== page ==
# Constraints on the Stellar/Substellar Mass Function in the Inner Orion Nebula Cluster

Lynne A. Hillenbrand
(lah@astro.caltech.edu)

### and

John M. Carpenter
(jmc@astro.caltech.edu)

## Abstract

We present the results of a 0.5-0.9" FWHM imaging survey at K (2.2 micron) and H (1.6 micron) covering ~ 5.1' × 5.1' centered on Theta¹C Ori, the most massive star in the Orion Nebula Cluster (ONC). At the age and distance of this cluster, and in the absence of extinction, the hydrogen burning limit (0.08 Mo) occurs at K~13.5 mag while an object of mass 0.02 Mo has K~16.2 mag. Our photometry is complete for source detection at the 7 sigma level to K~17.5 mag and thus is sensitive to objects as low-mass as 0.02 Mo seen through visual extinction values as high as 10 magnitudes. We use the observed magnitudes, colors, and star counts to constrain the shape of the inner ONC stellar mass function across the hydrogen burning limit. After determining the stellar age and near-infrared excess properties of the optically visible stars in this same inner ONC region, we present a new technique that incorporates these distributions when extracting the mass function from the observed density of stars in the K-(H-K) diagram. We find that our data are inconsistent with a mass function that rises across the stellar/sub-stellar boundary. Instead, we find that the most likely form of the inner ONC mass function is one that rises to a peak around 0.15 Mo, and then declines across the hydrogen-burning limit with slope N(log M) ~ M0.57+/-0.05. We emphasize that our conclusions apply to the inner 0.71 pc × 0.71 pc of the ONC only; they may not apply to the ONC as a whole where some evidence for general mass segregation has been found.

[preprint] [Table 1]

Presence of super-planetary mass objects as suggested by Lucas & Roche (2000) in the area covered by our Keck/NIRC imaging survey is not readily supported by our analysis. While our photometry agrees with their J- and H-band data in that faint, moderately reddened point sources are present, interpretation of these sources as free-floating super-planetary mass objects is suspect for several reasons:

1. field star contamination is not insignificant, and in fact dominates the source counts at faint magnitudes (see, e.g. our Figures 5 & 7);
2. theoretical predictions of the effective temperatures and luminosities of sub-stellar/super-planetary mass objects are poorly understood; and
3. transformations from the theoretical to the observational plane at such low masses are highly uncertain.
The statistical analysis presented by us does not exclude the hypothesis that a small number of these faint sources could indeed be physically associated with the Orion Nebula Cluster and hence plausibly in the 10-20 M(Jupiter) range; however, spectroscopy combined with better models is needed to thoroughly explore such ideas.

Figures
(click on thumbnails to see enlarged versions)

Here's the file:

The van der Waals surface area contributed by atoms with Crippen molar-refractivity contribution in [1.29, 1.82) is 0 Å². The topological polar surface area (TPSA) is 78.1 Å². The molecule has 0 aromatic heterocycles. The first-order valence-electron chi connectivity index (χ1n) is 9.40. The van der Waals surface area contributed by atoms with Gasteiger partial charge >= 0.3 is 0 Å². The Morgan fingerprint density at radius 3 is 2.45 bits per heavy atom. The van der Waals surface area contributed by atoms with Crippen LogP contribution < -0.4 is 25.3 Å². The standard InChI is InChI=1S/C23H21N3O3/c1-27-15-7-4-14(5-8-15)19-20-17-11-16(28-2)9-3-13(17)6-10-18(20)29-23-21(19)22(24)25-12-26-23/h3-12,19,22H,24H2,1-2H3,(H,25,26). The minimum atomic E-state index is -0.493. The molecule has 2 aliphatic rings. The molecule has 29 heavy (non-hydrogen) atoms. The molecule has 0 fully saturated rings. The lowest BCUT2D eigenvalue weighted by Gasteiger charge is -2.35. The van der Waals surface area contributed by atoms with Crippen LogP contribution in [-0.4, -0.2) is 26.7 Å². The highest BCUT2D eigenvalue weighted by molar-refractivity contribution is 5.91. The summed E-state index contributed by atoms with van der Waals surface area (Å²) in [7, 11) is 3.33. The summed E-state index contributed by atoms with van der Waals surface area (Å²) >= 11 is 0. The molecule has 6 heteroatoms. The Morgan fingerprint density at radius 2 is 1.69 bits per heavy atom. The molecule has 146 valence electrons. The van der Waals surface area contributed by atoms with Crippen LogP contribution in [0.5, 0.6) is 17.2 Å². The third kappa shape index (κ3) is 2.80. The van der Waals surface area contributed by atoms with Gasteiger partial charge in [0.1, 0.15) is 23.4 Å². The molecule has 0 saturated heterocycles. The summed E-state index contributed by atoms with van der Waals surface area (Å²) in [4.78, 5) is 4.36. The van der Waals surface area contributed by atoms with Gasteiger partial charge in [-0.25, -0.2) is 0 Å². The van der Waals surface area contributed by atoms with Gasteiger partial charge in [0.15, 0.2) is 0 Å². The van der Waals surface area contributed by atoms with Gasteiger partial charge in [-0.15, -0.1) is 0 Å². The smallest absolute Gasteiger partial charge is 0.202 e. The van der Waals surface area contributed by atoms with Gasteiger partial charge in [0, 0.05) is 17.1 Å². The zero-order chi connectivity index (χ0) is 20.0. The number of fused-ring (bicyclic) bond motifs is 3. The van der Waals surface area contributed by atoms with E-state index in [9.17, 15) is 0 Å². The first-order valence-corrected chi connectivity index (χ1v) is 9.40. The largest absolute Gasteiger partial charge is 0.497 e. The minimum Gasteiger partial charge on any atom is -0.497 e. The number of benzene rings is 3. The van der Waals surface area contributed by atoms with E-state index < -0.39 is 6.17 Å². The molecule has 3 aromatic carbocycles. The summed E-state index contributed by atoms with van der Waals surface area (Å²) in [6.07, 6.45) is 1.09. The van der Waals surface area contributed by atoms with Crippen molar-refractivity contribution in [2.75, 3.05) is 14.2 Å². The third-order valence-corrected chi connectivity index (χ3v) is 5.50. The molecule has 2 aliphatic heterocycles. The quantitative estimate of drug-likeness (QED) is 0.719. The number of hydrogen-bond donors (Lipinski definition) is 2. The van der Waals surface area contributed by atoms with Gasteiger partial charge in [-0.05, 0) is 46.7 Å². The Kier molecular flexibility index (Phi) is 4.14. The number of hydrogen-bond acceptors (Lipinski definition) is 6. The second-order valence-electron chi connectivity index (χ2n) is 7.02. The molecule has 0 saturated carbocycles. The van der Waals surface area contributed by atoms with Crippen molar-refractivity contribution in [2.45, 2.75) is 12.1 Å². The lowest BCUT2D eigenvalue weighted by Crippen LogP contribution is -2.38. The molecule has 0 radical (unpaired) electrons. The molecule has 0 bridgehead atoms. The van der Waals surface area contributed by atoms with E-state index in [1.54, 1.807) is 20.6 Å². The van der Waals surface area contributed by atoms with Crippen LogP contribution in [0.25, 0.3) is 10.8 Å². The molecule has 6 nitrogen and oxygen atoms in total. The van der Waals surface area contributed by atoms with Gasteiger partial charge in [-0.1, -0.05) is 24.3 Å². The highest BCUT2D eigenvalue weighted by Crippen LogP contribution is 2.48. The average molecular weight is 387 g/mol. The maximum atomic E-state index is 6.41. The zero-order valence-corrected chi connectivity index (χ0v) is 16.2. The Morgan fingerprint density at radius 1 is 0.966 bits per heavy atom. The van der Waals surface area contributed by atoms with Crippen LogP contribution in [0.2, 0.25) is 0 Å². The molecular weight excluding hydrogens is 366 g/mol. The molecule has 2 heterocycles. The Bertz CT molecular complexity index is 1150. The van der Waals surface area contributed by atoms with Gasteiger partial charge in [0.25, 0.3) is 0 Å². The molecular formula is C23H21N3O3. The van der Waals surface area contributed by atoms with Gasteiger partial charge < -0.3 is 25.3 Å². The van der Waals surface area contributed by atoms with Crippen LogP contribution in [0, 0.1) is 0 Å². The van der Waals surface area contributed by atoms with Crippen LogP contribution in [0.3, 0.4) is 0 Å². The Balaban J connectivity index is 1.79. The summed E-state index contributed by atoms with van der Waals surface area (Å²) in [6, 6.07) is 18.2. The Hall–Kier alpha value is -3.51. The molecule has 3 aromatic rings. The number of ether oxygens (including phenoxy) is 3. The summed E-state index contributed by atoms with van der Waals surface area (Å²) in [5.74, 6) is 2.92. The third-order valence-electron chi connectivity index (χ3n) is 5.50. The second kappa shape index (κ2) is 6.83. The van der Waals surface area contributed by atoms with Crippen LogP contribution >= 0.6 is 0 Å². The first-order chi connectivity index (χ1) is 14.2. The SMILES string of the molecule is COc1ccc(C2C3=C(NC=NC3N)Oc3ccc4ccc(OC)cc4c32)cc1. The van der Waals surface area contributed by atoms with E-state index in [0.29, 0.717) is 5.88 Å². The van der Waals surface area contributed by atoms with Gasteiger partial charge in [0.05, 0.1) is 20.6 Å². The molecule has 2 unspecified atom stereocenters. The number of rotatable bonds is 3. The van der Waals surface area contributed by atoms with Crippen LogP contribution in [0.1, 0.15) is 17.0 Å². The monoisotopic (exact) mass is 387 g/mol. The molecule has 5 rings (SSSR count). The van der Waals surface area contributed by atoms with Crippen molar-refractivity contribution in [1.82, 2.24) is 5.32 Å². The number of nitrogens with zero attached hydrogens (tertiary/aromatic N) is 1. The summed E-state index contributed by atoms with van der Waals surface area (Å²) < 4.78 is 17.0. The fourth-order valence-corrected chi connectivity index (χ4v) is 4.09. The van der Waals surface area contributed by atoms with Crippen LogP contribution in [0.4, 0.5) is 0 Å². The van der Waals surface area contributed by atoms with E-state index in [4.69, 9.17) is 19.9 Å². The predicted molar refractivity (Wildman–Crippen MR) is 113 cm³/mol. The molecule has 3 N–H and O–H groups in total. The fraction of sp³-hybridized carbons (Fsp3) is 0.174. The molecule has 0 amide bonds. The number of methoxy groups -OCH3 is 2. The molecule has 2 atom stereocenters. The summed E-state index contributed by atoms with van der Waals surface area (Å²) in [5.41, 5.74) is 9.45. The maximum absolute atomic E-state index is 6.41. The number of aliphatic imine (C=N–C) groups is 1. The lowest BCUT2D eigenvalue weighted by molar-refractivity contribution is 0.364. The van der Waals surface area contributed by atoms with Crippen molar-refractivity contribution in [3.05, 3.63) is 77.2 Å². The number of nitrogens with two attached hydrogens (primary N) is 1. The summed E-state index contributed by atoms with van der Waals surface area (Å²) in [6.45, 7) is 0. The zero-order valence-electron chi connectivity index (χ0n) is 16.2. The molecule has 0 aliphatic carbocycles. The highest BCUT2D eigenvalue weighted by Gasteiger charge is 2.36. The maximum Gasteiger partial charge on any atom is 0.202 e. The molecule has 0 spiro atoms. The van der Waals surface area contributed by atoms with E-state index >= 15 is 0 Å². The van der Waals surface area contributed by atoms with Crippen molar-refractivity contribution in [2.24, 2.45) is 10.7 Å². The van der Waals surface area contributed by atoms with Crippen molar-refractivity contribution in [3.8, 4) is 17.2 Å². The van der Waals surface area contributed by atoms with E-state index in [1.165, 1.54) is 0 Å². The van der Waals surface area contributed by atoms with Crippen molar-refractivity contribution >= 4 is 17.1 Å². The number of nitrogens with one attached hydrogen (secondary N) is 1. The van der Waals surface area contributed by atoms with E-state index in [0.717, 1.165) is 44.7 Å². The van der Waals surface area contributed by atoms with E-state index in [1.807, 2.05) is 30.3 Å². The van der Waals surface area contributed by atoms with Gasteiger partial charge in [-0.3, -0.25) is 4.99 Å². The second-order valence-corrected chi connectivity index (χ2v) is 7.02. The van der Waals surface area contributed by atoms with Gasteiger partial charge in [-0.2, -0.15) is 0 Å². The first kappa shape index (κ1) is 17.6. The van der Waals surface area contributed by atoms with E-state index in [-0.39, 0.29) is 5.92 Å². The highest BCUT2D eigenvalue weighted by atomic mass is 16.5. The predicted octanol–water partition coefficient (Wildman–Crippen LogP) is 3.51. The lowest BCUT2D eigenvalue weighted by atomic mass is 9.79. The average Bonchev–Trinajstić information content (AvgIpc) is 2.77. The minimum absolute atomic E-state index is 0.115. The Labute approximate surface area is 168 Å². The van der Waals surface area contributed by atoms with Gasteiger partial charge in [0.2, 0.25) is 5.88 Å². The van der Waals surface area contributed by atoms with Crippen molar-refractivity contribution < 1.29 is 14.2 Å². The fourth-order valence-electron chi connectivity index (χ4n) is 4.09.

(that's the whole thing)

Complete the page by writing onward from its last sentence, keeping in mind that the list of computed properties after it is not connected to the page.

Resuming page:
Figure 1: Images of our H and K-band mosaics from Keck/NIRC along with an extinction map derived from the molecular column density data of Goldsmith, Bergin, & Lis (1997). The pixel size of the infrared mosaics is 0.15" and the angular resolution of the extinction map is 50". Contours in the extinction map begin at AV = 5 mag and are spaced at 10 magnitude intervals. Figure 2: Spatial distribution of ONC stars within our NIRC mosaics. The x's indicate stars whose photometry we could not derive, x's surrounded by open circles indicate stars with photometry at K but not H, *'s indicate stars with photometry at H but not K, and filled circles indicate stars with photometry at both K and H. Large + signs indicate the optically brightest stars, for orientation. Figure 3: Internal (IRAF) errors in photometry at H- and K-band, and in H-K color. Figure 4: Open circles represent all positional matches < 1" between our NIRC sources and 2MASS sources while filled circles represent a set of relatively bright, isolated stars (those used to derive the aperture corrections). At K, the standard deviation per point about the mean is 0.19 mag for the full sample but 0.08 mag for the isolated stars. At H, the standard deviations are 0.22 mag and 0.09 mag for the full sample and for the isolated stars. In H-K, the values are 0.17 mag and 0.19 mag. Figure 5: Distribution of K magnitudes for stars photometered with NIRC. The open histogram represent all stars with measured K magnitudes while the hatched histogram represents a reduced sampled of stars used in the mass function analysis. See text for explanation of the second sample. Short-dashed line represents the Galactic model of Wainscoat et al. (1992); long-dashed line represents the same model but reddened for stars located behind the cloud by the extinction map shown in Figure 1. Figure 6: K vs H-K diagram for stars photometered with NIRC. Also shown is the 100 Myr isochrone (equivalent to the zero-age main sequence for masses M > 0.35 Mo) and the 1 Myr pre-main sequence isochrone from D'Antona & Mazzitelli (1997, 1998) translated into this color-magnitude plane (solid lines). Reddening vectors (dashed lines) originate from the 1 Myr isochrone at masses of 2.5 Mo, 0.08 Mo, and 0.02 Mo. We believe that the source detection is 90% complete at the 7 sigma theshold to K > 17.5 mag. Internal errors in the K magnitudes are indicated; errors in the H-K color are larger than those in K band alone. The limit for 10% photometry occurs at K~17.3 mag and H~17.4 mag. Figure 7: Hess format K-(H-K) diagram for our data (left panel) and an appropriately reddened field star model (right panel). To generate the contours for the observations, individual stars were smoothed by an elliptical gaussian corresponding to their photometric errors as described in the text. Similarly, the field star model was convolved with the typical photometric error as a function of magnitude. The white solid/dotted line is the 1 Myr pre-main sequence isochrone with the transition from a solid to dotted occuring at the hydrogen burning limit of 0.08 Mo. The lowest mass represented by the isochrone is 0.017 Mo. The reddening vector for AV < 50 mag is indicated by red dashed lines. The color stretch is identical for both panels, with the data plot containing 658 stars and the field star model containing 34 stars down K=17.5 and 43 stars down to K < 18 mag. These figures demonstrate that field stars make a negligible contribution to the ONC star counts except at K > 16 mag (see also Figure 5 by K > 17 mag the field stars dominate cluster members. Figure 8: Distribution of ages for optically visible ONC stars with M < 1.5 Mo located within the boundaries of our NIRC mosaics. This Figure was constructed using the data in Hillenbrand (1997) but the transformations between observational and theoretical quantities, and the pre-main sequence evolutionary calcuations adopted in this paper. For the current analysis we assume an age distribution which is uniform in log between 0.1 Myr and 1 Myr, shown as the solid line, and we also consider an age distribution which is uniform in log between 0.03 Myr and 3 Myr, shown as the dashed line. Figure 9: Distribution of K and H-K excesses. The top panel shows a histogram of H-K color excesses for ONC stars located within the field of view of our NIRC mosaics, calculated using data from Hillenbrand et al. (1997, 1998). The solid curve is a half-gaussian fit to the distribution and has a dispersion sigma=0.4 mag. The bottom panel shows the correlation between K band excess and H-K color excess for stars in Taurus, calculated using data from Strom et al. (1989) and Kenyon & Hartmann (1995). The solid line is the best fit to these data, Delta K = 1.785 × Delta (H-K) + 0.134 with the dashed lines indicating ± 0.25 mag scatter. In analyzing the ONC mass function we assume the distribution of H-K excess shown in the top panel, and the K band excess correlation with H-K excess shown in the bottom panel. Figure 10: ONC mass spectrum derived using the {\it optical} data of Hillenbrand (1997). The input photometry and spectroscopy are the same in all three panels, and represent stars over 30' × 34' of the ONC. In the top panel we show the mass function produced by the theoretical description of luminosity and effective temperature evolution with mass of D'Antona & Mazzitelli (1997,1998) and the transformations between observational and theoretical quantities adopted in this paper. In the middle panel we show the same tracks with the observational-theoretical calibrations adopted by Hillenbrand (1997). In the bottom panel we show the mass function produced by the D'Antona & Mazzitelli (1994) calculations and the calibrations adopted by Hillenbrand (1997). Note the dramatic difference in shape of the mass function below 0.2 Mo between these three panels. Figure 11: Model K-(H-K) diagrams for various assumptions about the age and near-infrared excess distributions. The mass function is log-uniform between 0.017 and 3.0 Mo. The left panel shows the K-(H-K) distribution of two single-aged populations at 0.1 Myr and 1 Myr with no near-infrared excess. The middle panel shows a population distributed log-uniform in age between 0.1 Myr and 1 Myr, as we adopt for the ONC (see Figure 8), and again with no near-infrared excess. The right panel shows the same log-uniform age distribution but now includes the near-infrared excess distribution adopted for the ONC (see Figure 9). Figure 12: Simulations of the K-(H-K) diagram using the age distribution assumed from Figure 8, the near-infrared excess distribution assumed from Figure 9, and an extinction distribution which is uniform in the interval AV=0-5 mag. The middle panel shows the log-normal form of the Miller-Scalo mass function while the right panel shows a shallow power law mass function (N(log M) ~ M^-0.35). Our data are shown in the left panel, which is the subtraction of the field star model in Figure 7b from the observations in Figure 7a. The models suggest that a falling mass function like that of Miller-Scalo better represents the peak in the observed ONC star counts than does an increasing mass function like the shallow power-law. Although there appear to be some more highly extincted stars in the data than in these models, broadening the AV distribution in the models dilutes the peak; this suggests that the bulk of the ONC stars are found at relatively low extinction, AV < 10 mag. Figure 13: Illustrative mass probability functions derived using our methodology. Left panels show stars with H-K=0.5 and right panels show stars with H-K=3.0, both columns of panels decreasing in brightness top to bottom from K=9 to K=18. The de-reddening model uses the same distributions in age and in near-infrared excess as employed elsewhere in this paper. Note the tails upward at the lower and upper mass extrema in the panels for K=16, H-K=0.5 and K=9, H-K=3.0, respectively. These are caused by our imposition of integrated probability equal to unity over the mass range 0.02-3.0 Mo. Figure 14: Tests of the ability of our method to recover an input mass function. Solid lines represent the input mass function while crosses represent the recovered mass function. Tests using the Miller-Scalo mass function appear in the left panels and those using a shallow power-law mass function N(log M/Mo) ~ (M/Mo)^-0.35 in the right panels; the age distribution in both the left and right panels is log-uniform between 0.1 and 1 Myr. From top to bottom the panels indicate a) no extinction and no near-infrared excess; b) extinction uniformly distributed AV=0-5 mag and no near-infrared excess; and c) extinction uniformly distributed between A$_V$=0-5 mag and near-infrared excess distributed using the half-Gaussian function described elsewhere. In every case we are able to distinguish between the slowly falling and the slowly rising mass functions. Figure 15: Tests of the ability of our method to recover an input mass when we intentionally assume an incorrect age or near-infrared distribution. Solid lines represent the input mass function while crosses represent the recovered mass function. The Miller-Scalo mass function is tested in the left panels while a shallow power-law mass function N(log M/Mo) ~ (M/Mo)^-0.35 is tested in the right panels. In all panels the input age distribution is log-uniform between 0.1 and 1 years, the input near-infrared excess distribution is the half-Gaussian function discussed elsewhere, and the input extinction distribution is uniform between AV=0-5 mag. From top to bottom we have varied the assumptions in recovering the mass functions to test incorrect ages (0.1 Myr, 1 Myr, and log-uniform between 0.03 and 3 Myr), and to test an incorrect near-infrared excess assumption (no infrared excess). For reference, we also show in the fourth set of panels from top, the results when the correct age and the correct near-infrared excess distributions are assumed. Figure 16: Derived ONC mass spectrum under three different extinction cuts. The nonlinearity/saturation limit of our observations means that we are fully sensitive to stars with M < 1.5 Mo only while the full sensitivity low-mass mass limit is M = 0.02 Mo, for AV < 10 mag. A Miller-Scalo function normalized to the total number of stars in the AV < 10 mag distribution is shown for comparison (dashed line). Our data indicate that the mass function in the inner ONC declines across the hydrogen burning limit into the brown dwarf regime, perhaps with a somewhat narrower log-normal distribution than Miller-Scalo. Figure 17: Comparison of the ONC mass spectrum derived from optical spectroscopic techniques with that derived here using infrared photometric techniques. Filled circles are the same spectroscopic data as in the top panel of Figure 10, now limited to AV < 2.5 mag leaving 758 stars. Open circles represent that portion of the spectroscopic data located within the same spatial area as our NIRC data, also limited to AV < 2.5 mag leaving 120 stars. Histogram is the NIRC mass function for extinction AV < 2.5 mag. No normalization has been applied to these curves. Note the general agreement between the optical spectroscopic results and the near-infrared photometric results in the mass completeness and the spatial area regimes where they overlap (open circles vs hatched histogram). Note also the disagreement between the shape of the mass spectrum derived for the inner ONC (r < 0.35 pc; open circles) vs the greater ONC (r < 2.5 pc; filled circles). Figure 18: This object is located approximately 15' northeast of our mosaic center and was observed as a local standard for the purpose of atmospheric extinction calibration. The observations plotted were taken 12-15 minutes apart and show variations at the 0.05-0.1 mag level. Similar variability on similar timescales may be a common feature of the young stellar objects the ONC.